Whenever you buy a new appliance that you are changing from an electric to a natural gas appliance you will need a gas fitter in Edmonton or Sherwood Park to run a gas line for you. If there is an existing gas line you should still hire a gas fitter to hook up the appliance.
For a new natural gas line we will come into your home and determine the size of the gas line that is required for your new appliance. This could be for a new fireplace, cooktop, stove, bbq or a heater for your garage.
For us to determine the size required for your gas line we need to know the load of all of your existing appliances as well as the total distance from the meter to the furthest appliance.
With this information we can decide if the gas line can be taken from a branch off the main or if we need to run a gas line back to the meter.
Gas lines are sized according to load and distance, the further away the appliance with the same load the larger the gas line has to be.
In some cases during new home construction the gas fitter sized the pipe just large enough for the gas appliances there were going into the house at that point.
Code requires us to run the gasline from withint 2 feet of the meter if the current gasline can only handle the current load of the existing appliances.
In some cases homeowners are shocked at the extra expense.
The reason for this is if the gas line is not sized properly and you are running all of your appliances at the same time then you will have a problem. That problem being your appliances not running the way that they should be.
New Construction Gas Lines
Every new home build will require gas lines to all of the natural gas appliances. Most houses this is a minimum of a furnace, water heater, and possible a natural gas fireplace.
In some cases this can also include a stove, cooktop, dryer, garage heater, patio heater, and BBQ.
The size of the gas line will be determined by the total load of all of these appliances and the distance to the furtherest appliance. This is to size the main gas line from your meter to your first appliance.
Gas Lines During Renovation
During renovations you might not be installing a gas appliance but an existing gas line might be in the way and require being moved or removed.
In some cases if you are thinking ahead installing a gas line for future use while doing some renovations like basement development will give you the opportunity to buy a gas appliance in the future. While if you do not do this then after the renovation there might not be a way for you to get a gas line to that new appliance.
There are many times during a basement development renovation that I run a gas line out to the deck or patio for a homeowner for a future BBQ or patio heater. Otherwise they would be out of luck later on.
Natural Gas BBQ’s Dryers, Cooktops, and Stoves
Many times I have run gas lines for people that have wanted to buy a new natural gas appliance but did not have an existing natural gas line.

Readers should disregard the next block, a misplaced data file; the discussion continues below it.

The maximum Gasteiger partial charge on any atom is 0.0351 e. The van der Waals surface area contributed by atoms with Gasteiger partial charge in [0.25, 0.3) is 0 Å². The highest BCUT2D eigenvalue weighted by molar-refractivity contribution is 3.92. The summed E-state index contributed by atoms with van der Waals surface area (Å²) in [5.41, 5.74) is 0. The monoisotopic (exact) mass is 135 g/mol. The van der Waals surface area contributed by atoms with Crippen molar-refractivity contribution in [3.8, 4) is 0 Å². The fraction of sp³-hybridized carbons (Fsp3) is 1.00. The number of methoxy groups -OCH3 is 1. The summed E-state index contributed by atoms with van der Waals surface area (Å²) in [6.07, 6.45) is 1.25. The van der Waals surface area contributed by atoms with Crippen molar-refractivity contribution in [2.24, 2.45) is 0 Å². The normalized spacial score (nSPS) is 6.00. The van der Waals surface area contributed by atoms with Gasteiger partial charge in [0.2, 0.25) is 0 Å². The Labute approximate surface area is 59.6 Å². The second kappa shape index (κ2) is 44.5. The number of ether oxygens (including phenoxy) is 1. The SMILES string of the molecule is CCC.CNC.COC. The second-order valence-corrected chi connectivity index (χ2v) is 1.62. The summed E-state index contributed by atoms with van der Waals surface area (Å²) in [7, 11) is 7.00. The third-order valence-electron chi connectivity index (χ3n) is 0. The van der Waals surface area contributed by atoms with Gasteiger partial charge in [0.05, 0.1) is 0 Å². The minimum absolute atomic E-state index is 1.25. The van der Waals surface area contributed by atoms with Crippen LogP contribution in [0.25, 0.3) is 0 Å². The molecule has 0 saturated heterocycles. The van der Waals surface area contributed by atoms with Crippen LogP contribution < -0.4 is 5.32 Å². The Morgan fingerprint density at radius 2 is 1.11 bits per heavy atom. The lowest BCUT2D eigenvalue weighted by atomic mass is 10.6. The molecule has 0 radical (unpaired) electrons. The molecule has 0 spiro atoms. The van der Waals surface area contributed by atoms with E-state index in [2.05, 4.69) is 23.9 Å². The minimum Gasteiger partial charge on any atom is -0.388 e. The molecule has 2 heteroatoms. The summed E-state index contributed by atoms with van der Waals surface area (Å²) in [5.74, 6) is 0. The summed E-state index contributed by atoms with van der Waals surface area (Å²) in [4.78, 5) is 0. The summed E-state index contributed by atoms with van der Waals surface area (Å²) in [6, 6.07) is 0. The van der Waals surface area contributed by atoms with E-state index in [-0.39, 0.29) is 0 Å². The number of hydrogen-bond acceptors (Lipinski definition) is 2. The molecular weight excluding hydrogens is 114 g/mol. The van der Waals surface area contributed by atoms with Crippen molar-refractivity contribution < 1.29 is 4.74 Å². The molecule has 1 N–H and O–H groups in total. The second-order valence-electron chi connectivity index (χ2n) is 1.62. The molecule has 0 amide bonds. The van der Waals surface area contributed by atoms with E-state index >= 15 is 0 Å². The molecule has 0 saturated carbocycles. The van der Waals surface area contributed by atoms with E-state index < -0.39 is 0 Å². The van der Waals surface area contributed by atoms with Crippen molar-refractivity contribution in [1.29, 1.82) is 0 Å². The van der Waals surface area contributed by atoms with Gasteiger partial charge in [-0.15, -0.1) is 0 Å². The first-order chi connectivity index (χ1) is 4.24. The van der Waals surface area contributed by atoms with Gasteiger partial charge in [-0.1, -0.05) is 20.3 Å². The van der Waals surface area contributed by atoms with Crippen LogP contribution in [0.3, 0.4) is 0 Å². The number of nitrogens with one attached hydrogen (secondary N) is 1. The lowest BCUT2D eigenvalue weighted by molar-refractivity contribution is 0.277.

This happens when people upgrade from an electric or propane appliance to a natural gas appliance.
If you have read the other sections of this article you already know that we will have to size the gasline before getting started on the job.
In some cases a BBQ, natural gas patio heater, outdoor fireplace or a garage heater will require a gas line to be run underground from the meter or house to the appliance or an entry point to the garage. Click on hooking up a natural gas BBQ if you are just hooking up a new BBQ to an existing gas line that was already installed for a BBQ.
A trench will need to be dug at 18″ in depth. In most cases we use plastic pipe now for underground gas lines therefore a tracer wire needs to be installed with the gas line. It is not very often that we run gas lines underground in copper anymore, but this is still allowed.
For us the most common underground gas lines that we run are for garage heaters. Many older homes have a garage that is not attached to the house and will need a gas line underground if you want heat in the garage.
Gas Line Retest
A gasline retest is required when Atco shuts off your gas for 6 months or more. Before they will come and put your gas back on they need to see a retest.
A retest requires us to pull a permit, remove the meter, cap off all natural gas appliances and pressure test the gas line to 15 pounds for 15 minutes. We then call for inspection and once we have passed we can hook up all the gas appliances again, and install the meter. At this point you need to have Atco turn the gas back on.
Then if you like we can come back at light your appliances for you or you can do this yourself. Lighting your pilot lights yourself will save you a service call charge.
In all cases new gas lines need a permit, as does a retest. Please be informed that if you want a natural gas stove in your home you will need at least 18 inches of space from the top of your counter to the underside of the cabinet above on each side of the nartual gas stove or cooktop.